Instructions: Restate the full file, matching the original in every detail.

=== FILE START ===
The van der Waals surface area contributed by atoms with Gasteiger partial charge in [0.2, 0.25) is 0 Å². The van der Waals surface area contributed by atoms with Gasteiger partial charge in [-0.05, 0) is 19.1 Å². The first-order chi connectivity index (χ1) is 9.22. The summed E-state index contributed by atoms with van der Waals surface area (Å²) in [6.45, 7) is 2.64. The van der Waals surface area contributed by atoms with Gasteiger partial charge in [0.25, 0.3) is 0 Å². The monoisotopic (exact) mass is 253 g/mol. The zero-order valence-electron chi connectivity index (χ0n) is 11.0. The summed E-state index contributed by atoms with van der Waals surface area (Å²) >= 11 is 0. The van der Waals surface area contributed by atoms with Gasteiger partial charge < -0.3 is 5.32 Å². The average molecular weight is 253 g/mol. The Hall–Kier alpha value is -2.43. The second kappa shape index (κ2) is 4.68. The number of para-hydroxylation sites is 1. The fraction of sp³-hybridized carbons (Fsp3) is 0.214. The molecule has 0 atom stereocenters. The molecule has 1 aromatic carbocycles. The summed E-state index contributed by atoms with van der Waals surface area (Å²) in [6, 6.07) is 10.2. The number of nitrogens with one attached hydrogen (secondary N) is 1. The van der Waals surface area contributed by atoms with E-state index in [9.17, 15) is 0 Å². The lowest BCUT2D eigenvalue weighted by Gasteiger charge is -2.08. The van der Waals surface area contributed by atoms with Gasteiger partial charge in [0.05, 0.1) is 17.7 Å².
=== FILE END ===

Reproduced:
The van der Waals surface area contributed by atoms with Gasteiger partial charge in [0.2, 0.25) is 0 Å². The van der Waals surface area contributed by atoms with Gasteiger partial charge in [-0.05, 0) is 19.1 Å². The first-order chi connectivity index (χ1) is 9.22. The summed E-state index contributed by atoms with van der Waals surface area (Å²) in [6.45, 7) is 2.64. The van der Waals surface area contributed by atoms with Gasteiger partial charge in [0.25, 0.3) is 0 Å². The monoisotopic (exact) mass is 253 g/mol. The zero-order valence-electron chi connectivity index (χ0n) is 11.0. The summed E-state index contributed by atoms with van der Waals surface area (Å²) >= 11 is 0. The van der Waals surface area contributed by atoms with Gasteiger partial charge < -0.3 is 5.32 Å². The average molecular weight is 253 g/mol. The Hall–Kier alpha value is -2.43. The second kappa shape index (κ2) is 4.68. The number of para-hydroxylation sites is 1. The fraction of sp³-hybridized carbons (Fsp3) is 0.214. The molecule has 0 atom stereocenters. The molecule has 1 aromatic carbocycles. The summed E-state index contributed by atoms with van der Waals surface area (Å²) in [6, 6.07) is 10.2. The number of nitrogens with one attached hydrogen (secondary N) is 1. The van der Waals surface area contributed by atoms with E-state index in [9.17, 15) is 0 Å². The lowest BCUT2D eigenvalue weighted by Gasteiger charge is -2.08. The van der Waals surface area contributed by atoms with Gasteiger partial charge in [0.05, 0.1) is 17.7 Å².